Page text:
When I was a kid, I delivered the Post. It was an evening newspaper. I felt proud to be a small part of that operation. I always took a paper home with me to read. I believed all the stuff I learned in school about the importance of a free press in the American way of life. Over the last few years I read the papers less frequently. I was often troubled by how facts were deliberately omitted in some stories to impart a desired political or emotional tone on the part of the writer. Inaccurate reporting, sensationalizing stories, seemed to be more and more a part of the daily fare. I remember many times being involved in situations that were reported in both papers, and wondering if the reporter’s had actually witnessed the same events that I had, due to the inaccurate reporting. On one occasion, a well respected writer interviewed me for a story, then decided to use me as an UN-named source, so he could change all the facts I had related to him, to suit his agenda. Do you think lowering journalistic standards has played a role in the decline??? I read the Post every once in a while, and sadly shake my head each time.

  • LJ

    Who can stand the bias, has anyone with this paper said anything bad about the Democrats? Littwin and Grego are the worst!! If the post would get some decent reporters that would report the news, people may have read the paper!

  • JMF

    Our household gets the Denver Post on Sunday only. Why? For the coupons. I used to read both of Denver’s daily papers cover to cover everyday. When Denver lost the Rocky Mountain News, I still read the Denver Post religiously. Soon, I realized I wasn’t reading quality journalism any longer. The only reason we still subscribe to the Sunday edition of the Denver Post is because my wife will not let me cancel it. Once I get her used to getting coupons on-line, bye-bye Denver Post Sunday edition.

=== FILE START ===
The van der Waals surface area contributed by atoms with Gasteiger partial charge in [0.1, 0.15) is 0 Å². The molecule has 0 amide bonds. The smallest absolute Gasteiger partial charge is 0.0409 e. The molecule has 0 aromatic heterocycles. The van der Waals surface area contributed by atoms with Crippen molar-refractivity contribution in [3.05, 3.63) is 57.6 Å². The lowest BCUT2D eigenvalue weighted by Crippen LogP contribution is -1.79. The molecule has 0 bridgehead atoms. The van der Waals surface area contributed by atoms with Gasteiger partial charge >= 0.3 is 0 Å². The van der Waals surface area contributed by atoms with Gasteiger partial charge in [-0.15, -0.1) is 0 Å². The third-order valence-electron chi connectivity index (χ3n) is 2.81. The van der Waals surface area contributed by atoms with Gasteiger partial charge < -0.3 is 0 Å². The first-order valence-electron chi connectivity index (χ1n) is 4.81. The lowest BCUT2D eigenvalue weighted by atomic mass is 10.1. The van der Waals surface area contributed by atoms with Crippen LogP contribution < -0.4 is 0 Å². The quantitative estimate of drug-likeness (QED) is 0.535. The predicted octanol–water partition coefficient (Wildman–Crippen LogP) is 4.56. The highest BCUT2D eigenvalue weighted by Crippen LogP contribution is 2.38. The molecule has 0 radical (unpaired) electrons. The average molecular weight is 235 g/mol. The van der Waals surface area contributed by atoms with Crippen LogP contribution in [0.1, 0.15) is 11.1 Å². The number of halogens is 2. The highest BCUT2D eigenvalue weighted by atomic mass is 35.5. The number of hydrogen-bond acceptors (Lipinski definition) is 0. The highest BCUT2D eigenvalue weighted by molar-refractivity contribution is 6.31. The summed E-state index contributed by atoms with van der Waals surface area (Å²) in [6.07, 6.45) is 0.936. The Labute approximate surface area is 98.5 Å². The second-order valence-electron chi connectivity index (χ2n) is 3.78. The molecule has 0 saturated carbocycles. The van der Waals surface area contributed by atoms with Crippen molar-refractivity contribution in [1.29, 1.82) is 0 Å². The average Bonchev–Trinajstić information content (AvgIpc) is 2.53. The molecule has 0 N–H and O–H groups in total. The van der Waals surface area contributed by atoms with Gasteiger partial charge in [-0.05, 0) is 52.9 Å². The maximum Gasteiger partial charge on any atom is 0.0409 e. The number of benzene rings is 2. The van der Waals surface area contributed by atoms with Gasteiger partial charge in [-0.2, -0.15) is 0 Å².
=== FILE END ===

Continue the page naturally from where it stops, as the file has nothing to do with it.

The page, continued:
• Asodeska

    “My point is not that Mike Littwin and Penny Parker represented the voice of the Post.”
    And therein lies the problem Littwit was the most radical Left Wing agent of Socialism of any regional paper. He was frequently ridiculous, and he alienated many moderate people, resulting in a drop in circulation.
    Other things, including bad management, a caustic intolerable attitude towards criticism, poorly written articles and political bias have the same effect.
    Their cartoonist never published a cartoon reflecting negatively on the Democrats, but did so constantly against the Republicans.
    The sooner the Pest dies, the better.
    Then, and only then, will there be room for a moderate journal.

  • Karlyn Huffman

    Since the Post is laying off all these writers why dont they lay off Klis and Kiszla and put Woody and Lindsay in charge. I cancelled my paper this morning because they fired Mike Littwin. They have terrible management at
    the Post. They should have kept the Rocky and gotten rid of the Post.

  • Art Pennington

    IN the era of instant media, the newspaper is a dinosaur.

    The columnists that have lost their jobs could try to embrace this new media with their own blogs or podcasts. Their former print audience will find them